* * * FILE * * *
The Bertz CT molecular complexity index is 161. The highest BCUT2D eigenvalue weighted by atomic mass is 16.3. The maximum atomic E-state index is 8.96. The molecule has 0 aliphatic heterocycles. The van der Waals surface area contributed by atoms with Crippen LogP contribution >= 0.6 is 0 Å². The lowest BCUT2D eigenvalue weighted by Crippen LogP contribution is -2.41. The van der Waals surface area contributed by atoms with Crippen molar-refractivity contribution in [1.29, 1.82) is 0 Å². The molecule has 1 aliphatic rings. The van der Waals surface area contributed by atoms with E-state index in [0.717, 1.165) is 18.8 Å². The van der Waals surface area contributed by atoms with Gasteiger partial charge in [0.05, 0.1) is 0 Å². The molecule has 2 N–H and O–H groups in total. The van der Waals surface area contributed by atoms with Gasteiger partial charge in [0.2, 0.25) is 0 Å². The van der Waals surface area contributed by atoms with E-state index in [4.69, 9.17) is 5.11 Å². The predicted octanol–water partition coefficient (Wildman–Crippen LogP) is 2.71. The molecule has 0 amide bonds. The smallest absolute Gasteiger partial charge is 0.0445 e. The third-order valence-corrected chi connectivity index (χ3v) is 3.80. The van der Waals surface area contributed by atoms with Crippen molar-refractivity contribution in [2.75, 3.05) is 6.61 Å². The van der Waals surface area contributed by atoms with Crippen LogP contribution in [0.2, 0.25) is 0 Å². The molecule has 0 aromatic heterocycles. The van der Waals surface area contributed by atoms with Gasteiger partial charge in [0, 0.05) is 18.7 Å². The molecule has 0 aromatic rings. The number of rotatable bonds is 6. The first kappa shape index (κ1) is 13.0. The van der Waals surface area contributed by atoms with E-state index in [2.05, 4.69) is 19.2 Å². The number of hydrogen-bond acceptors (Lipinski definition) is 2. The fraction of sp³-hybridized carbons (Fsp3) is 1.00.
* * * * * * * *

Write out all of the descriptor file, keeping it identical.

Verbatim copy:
The Bertz CT molecular complexity index is 161. The highest BCUT2D eigenvalue weighted by atomic mass is 16.3. The maximum atomic E-state index is 8.96. The molecule has 0 aliphatic heterocycles. The van der Waals surface area contributed by atoms with Crippen LogP contribution >= 0.6 is 0 Å². The lowest BCUT2D eigenvalue weighted by Crippen LogP contribution is -2.41. The van der Waals surface area contributed by atoms with Crippen molar-refractivity contribution in [1.29, 1.82) is 0 Å². The molecule has 1 aliphatic rings. The van der Waals surface area contributed by atoms with E-state index in [0.717, 1.165) is 18.8 Å². The van der Waals surface area contributed by atoms with Gasteiger partial charge in [0.05, 0.1) is 0 Å². The molecule has 2 N–H and O–H groups in total. The van der Waals surface area contributed by atoms with Gasteiger partial charge in [0.2, 0.25) is 0 Å². The van der Waals surface area contributed by atoms with E-state index in [4.69, 9.17) is 5.11 Å². The predicted octanol–water partition coefficient (Wildman–Crippen LogP) is 2.71. The molecule has 0 amide bonds. The smallest absolute Gasteiger partial charge is 0.0445 e. The third-order valence-corrected chi connectivity index (χ3v) is 3.80. The van der Waals surface area contributed by atoms with Crippen molar-refractivity contribution in [2.75, 3.05) is 6.61 Å². The van der Waals surface area contributed by atoms with Crippen LogP contribution in [0.2, 0.25) is 0 Å². The molecule has 0 aromatic heterocycles. The van der Waals surface area contributed by atoms with Gasteiger partial charge in [0, 0.05) is 18.7 Å². The molecule has 0 aromatic rings. The number of rotatable bonds is 6. The first kappa shape index (κ1) is 13.0. The van der Waals surface area contributed by atoms with E-state index in [2.05, 4.69) is 19.2 Å². The number of hydrogen-bond acceptors (Lipinski definition) is 2. The fraction of sp³-hybridized carbons (Fsp3) is 1.00.